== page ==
In 1973, Bolin joined the James Gang after founder Joe Walsh recommended that he take his place. Bolin toured with the band and recorded Bang in 1973 and Miami in 1974; he was a co-writer on all but one of the songs on those two albums. In between the two James Gang albums, Bolin played on Mahavishnu Orchestra member Billy Cobham’s solo album Spectrum, along with Cobham on drums, Leland Sklar on bass and Jan Hammer (also of Mahavishnu Orchestra) on keyboards and synthesizers. Bolin was featured on four tracks on that iconic disc.

Bolin Live in Concert

Tommy Bolin

After leaving the James Gang, Bolin recorded with various jazz artists, and in 1975 began his solo career with Nemperor Records. Bolin gained confidence in his vocals, thanks to coaching from members of the Beach Boys, and he worked with David Foster, David Sanborn, Jan Hammer, Stanley Sheldon, Phil Collins and Glenn Hughes.

The year that Bolin recorded his first solo album, Teaser, members of Deep Purple approached him to take over the lead-guitar chair. Bolin not only stepped in for Ritchie Blackmore, but he wrote seven of the nine tracks on the act’s 1975 album, Come Taste the Band. After a difficult worldwide tour during which the bandmembers’ drug use detracted from their performance, Bolin again focused on his solo career.

In September 1976, with a stellar lineup that included Narada Michael Walden, Mark Stein, Norma Jean Bell, Reggie McBride, Jimmy Haslip, Max Carl Gronenthal and brother Johnnie Bolin, Tommy recorded and released Private Eyes on CBS Records. He began touring to support the record, doing shows with Peter Frampton and Jeff Beck, among others. In Miami on December 3, 1976, he was upbeat and told an interviewer that he was excited about the future, saying, “Don’t worry about me. I’m going to be around for a long time.” Sadly, Tommy Bolin died of an overdose that same night; he was only 25 years old.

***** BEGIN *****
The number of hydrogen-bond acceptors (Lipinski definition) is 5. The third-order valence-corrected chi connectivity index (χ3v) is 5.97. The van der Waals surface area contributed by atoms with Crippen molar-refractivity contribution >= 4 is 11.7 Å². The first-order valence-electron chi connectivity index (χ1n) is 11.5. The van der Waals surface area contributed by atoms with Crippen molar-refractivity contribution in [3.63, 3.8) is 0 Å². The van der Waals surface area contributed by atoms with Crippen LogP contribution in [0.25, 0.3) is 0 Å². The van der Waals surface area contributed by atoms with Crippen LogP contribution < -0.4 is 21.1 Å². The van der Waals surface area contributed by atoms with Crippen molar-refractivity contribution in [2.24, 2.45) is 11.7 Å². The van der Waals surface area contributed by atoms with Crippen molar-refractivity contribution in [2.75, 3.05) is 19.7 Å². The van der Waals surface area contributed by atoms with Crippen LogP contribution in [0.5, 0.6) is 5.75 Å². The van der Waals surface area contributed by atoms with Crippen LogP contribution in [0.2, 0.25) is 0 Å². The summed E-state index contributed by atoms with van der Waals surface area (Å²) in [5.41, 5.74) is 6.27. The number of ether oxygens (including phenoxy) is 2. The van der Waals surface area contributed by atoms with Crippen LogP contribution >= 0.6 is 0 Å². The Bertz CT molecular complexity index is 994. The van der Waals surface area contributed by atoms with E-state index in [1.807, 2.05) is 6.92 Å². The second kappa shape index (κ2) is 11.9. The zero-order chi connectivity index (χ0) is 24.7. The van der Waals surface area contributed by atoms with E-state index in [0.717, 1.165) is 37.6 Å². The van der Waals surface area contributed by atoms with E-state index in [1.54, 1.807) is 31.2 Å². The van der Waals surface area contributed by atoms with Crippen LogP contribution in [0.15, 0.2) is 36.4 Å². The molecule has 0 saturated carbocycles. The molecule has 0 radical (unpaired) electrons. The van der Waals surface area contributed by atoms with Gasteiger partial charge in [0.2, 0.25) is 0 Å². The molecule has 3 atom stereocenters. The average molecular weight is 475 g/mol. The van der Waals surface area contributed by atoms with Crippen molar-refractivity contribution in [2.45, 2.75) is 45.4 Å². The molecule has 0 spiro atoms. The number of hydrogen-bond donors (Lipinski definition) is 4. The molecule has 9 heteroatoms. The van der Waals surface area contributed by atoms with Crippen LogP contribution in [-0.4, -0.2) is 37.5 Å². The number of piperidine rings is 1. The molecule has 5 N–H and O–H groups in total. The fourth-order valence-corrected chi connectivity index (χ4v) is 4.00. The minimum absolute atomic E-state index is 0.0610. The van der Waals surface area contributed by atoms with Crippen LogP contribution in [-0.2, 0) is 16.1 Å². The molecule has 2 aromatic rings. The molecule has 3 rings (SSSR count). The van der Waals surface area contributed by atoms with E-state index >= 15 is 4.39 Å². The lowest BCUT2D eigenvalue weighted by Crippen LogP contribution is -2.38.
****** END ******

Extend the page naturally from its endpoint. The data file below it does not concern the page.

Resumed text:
“Tommy was a gift to us all, but I really didn’t realize what a keystone he was in my life back in the heyday of ’70s Boulder,” says Stanley Sheldon, Bolin’s former bandmate and bass player for Peter Frampton. “We were so young and having too much fun for that kind of deep introspection. We were playing incredible music, we were carefree and inseparable. Now the hurt of losing him lingers like a dark shadow, especially when I consider what we might be doing today if he were still with us. Really hoping to see you on the other side someday, Tommy.”

What is probably most telling about Tommy Bolin’s legacy is the number of guitarists who cite him as an inspiration in their own playing. From Warren Haynes of Gov’t Mule, who produced one of two tribute albums to Bolin, to blues legends Joe Bonamassa and Sonny Landreth, Bolin’s influence continues to outlive his all-too-brief time in the spotlight. The Colorado Music Hall of Fame was proud and honored to induct Tommy Bolin with the Class of 2019.

Tommy Bolin Discography

1969 – Zephyr


1971 – Going Back to Colorado

Going Back To Colorado

1975 – Teaser


1976 – Private Eyes

Private Eyes

1973 – Bang


1974 – Miami


1975 – Come Taste the Band

Come Taste The Band

Keep music history alive!
Donate to the Colorado Music Hall of Fame.

More Inductees